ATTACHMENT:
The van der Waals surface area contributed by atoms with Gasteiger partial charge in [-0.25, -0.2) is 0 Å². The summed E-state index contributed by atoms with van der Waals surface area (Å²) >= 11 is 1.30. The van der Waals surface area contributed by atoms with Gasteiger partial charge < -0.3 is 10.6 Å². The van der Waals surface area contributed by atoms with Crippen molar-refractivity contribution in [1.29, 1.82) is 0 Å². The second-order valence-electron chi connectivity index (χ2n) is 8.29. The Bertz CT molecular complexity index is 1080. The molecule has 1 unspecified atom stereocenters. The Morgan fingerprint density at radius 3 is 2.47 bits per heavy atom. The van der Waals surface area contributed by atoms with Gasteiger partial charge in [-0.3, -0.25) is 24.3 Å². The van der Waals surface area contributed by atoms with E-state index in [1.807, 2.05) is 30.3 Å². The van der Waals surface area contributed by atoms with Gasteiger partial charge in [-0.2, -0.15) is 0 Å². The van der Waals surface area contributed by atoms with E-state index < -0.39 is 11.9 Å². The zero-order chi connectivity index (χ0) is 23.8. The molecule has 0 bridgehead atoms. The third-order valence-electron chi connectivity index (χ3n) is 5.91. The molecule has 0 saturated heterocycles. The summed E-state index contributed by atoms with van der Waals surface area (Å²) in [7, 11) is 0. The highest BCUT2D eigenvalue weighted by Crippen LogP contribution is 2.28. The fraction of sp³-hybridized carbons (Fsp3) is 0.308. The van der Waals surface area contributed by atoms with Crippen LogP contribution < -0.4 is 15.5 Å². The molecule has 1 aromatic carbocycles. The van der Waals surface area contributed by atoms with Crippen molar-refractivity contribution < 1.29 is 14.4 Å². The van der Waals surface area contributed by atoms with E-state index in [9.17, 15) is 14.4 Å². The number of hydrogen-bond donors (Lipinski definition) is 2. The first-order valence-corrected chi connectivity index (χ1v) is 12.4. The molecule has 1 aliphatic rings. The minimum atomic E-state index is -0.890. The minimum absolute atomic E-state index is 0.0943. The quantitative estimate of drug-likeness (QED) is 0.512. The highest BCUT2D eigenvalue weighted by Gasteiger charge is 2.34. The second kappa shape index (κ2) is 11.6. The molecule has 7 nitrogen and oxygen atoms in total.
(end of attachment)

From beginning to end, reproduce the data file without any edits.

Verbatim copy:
The van der Waals surface area contributed by atoms with Gasteiger partial charge in [-0.25, -0.2) is 0 Å². The summed E-state index contributed by atoms with van der Waals surface area (Å²) >= 11 is 1.30. The van der Waals surface area contributed by atoms with Gasteiger partial charge < -0.3 is 10.6 Å². The van der Waals surface area contributed by atoms with Crippen molar-refractivity contribution in [1.29, 1.82) is 0 Å². The second-order valence-electron chi connectivity index (χ2n) is 8.29. The Bertz CT molecular complexity index is 1080. The molecule has 1 unspecified atom stereocenters. The Morgan fingerprint density at radius 3 is 2.47 bits per heavy atom. The van der Waals surface area contributed by atoms with Gasteiger partial charge in [-0.3, -0.25) is 24.3 Å². The van der Waals surface area contributed by atoms with E-state index in [1.807, 2.05) is 30.3 Å². The van der Waals surface area contributed by atoms with Gasteiger partial charge in [-0.2, -0.15) is 0 Å². The van der Waals surface area contributed by atoms with E-state index < -0.39 is 11.9 Å². The zero-order chi connectivity index (χ0) is 23.8. The molecule has 0 bridgehead atoms. The third-order valence-electron chi connectivity index (χ3n) is 5.91. The molecule has 0 saturated heterocycles. The summed E-state index contributed by atoms with van der Waals surface area (Å²) in [7, 11) is 0. The highest BCUT2D eigenvalue weighted by Crippen LogP contribution is 2.28. The fraction of sp³-hybridized carbons (Fsp3) is 0.308. The van der Waals surface area contributed by atoms with Crippen LogP contribution < -0.4 is 15.5 Å². The molecule has 1 aromatic carbocycles. The van der Waals surface area contributed by atoms with Crippen molar-refractivity contribution < 1.29 is 14.4 Å². The van der Waals surface area contributed by atoms with E-state index in [9.17, 15) is 14.4 Å². The number of hydrogen-bond donors (Lipinski definition) is 2. The first-order valence-corrected chi connectivity index (χ1v) is 12.4. The molecule has 1 aliphatic rings. The minimum atomic E-state index is -0.890. The minimum absolute atomic E-state index is 0.0943. The quantitative estimate of drug-likeness (QED) is 0.512. The highest BCUT2D eigenvalue weighted by Gasteiger charge is 2.34. The second kappa shape index (κ2) is 11.6. The molecule has 7 nitrogen and oxygen atoms in total.